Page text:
Section 54 of CrPC deals with this right and it lays down the examination of an arrested person by a medical practitioner on the request made by the arrested person. According to this section, an arrested person can make a request to the magistrate for his medical examination, if his examination will afford such evidence which will disprove the commission of any offence by him, The magistrate can direct for the medical examination of the arrested person by a professional examiner, if such a request by an arrested person is not for delaying the trial or for defeating the ends of justice.
Background of the rights of the victims
The Indian criminal justice system is punitive in nature. Every trial in a court more or less revolves around the accused and the interests of the victims are mostly ignored. After some social and political changes, the need for safeguarding the interests of the victims was felt in India. The adoption by the General Assembly of the Declaration of Basic Principles of Justice for Victims of Crime and Abuse of Power (hereafter UN Declaration) in 1985, which is considered as Magna Carta for the victims, has played an important role in defining the rights of victims in India. With the help of the UN declaration it can be said that the four important components of victim rights are:
- Access to justice and fair treatment;
Until the 1970s, the victims had no specific rights under the criminal justice system. After the commission of a crime, the state has the duty to prosecute and punish the offender as to maintain the law and order in the society, by treating the victims as mere witnesses in a trial.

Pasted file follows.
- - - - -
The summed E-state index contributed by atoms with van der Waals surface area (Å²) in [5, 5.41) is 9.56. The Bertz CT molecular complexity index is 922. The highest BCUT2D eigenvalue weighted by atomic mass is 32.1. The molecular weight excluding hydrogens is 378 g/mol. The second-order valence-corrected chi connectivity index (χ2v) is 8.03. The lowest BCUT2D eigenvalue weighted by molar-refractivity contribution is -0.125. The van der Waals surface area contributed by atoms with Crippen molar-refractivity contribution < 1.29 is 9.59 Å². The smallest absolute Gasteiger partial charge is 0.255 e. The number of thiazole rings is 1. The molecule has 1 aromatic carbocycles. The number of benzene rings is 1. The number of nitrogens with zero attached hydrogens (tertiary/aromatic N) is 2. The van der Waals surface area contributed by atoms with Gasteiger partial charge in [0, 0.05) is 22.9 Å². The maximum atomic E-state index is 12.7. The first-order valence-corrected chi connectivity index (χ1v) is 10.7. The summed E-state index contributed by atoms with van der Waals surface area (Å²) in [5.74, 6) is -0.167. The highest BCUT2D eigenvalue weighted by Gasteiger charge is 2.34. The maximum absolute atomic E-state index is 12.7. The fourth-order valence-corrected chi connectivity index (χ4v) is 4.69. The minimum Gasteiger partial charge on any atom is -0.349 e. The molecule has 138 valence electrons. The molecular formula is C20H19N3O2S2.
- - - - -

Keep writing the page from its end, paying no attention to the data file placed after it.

Though still there are no specific laws in India which will safeguard the interests of the victims. The only way through their interests is protected by the affirmative judgement rendered by the Supreme Court.
Ancient societies never differentiated between the civil and criminal law due to which the whole justice was based on the principle to make good to the victim. But certain developments have drawn a line between the civil and criminal law. Due to these developments, the victim’s right to get compensation has been incorporated in the Civil suit and in the criminal suit, the state takes the responsibility to punish the offender by treating the victims as mere witnesses.
However, the provision of victim compensation in Indian criminal law can be traced back from the colonial period under Section 545 of the Code of Criminal Procedure of 1898. According to sub-clause (1)(b) of this section, the court may issue directions to pay compensation for any loss caused by an offence, when the court is of the opinion that the substantial compensation is rightful. The victim may recover such compensation in a civil court. The Law Commission submitted its 41st report in 1969 and made a suggestion for Section 545 that due to the word substantial the cases of nominal charges are avoided. The Government of India introduced the Code of Criminal Procedure Bill, 1970 which substituted Section 545 with Section 357. An analysis of Section 357 provides that the court may order for compensation to the victim or any person who is affected by the offence. And it is immaterial whether such offence is punishable with a fine or not. According to sub-section 2 of this section, if an order to pay compensation has been passed and an appeal has been made against it then the compensation should be paid only after the decision of the appeal.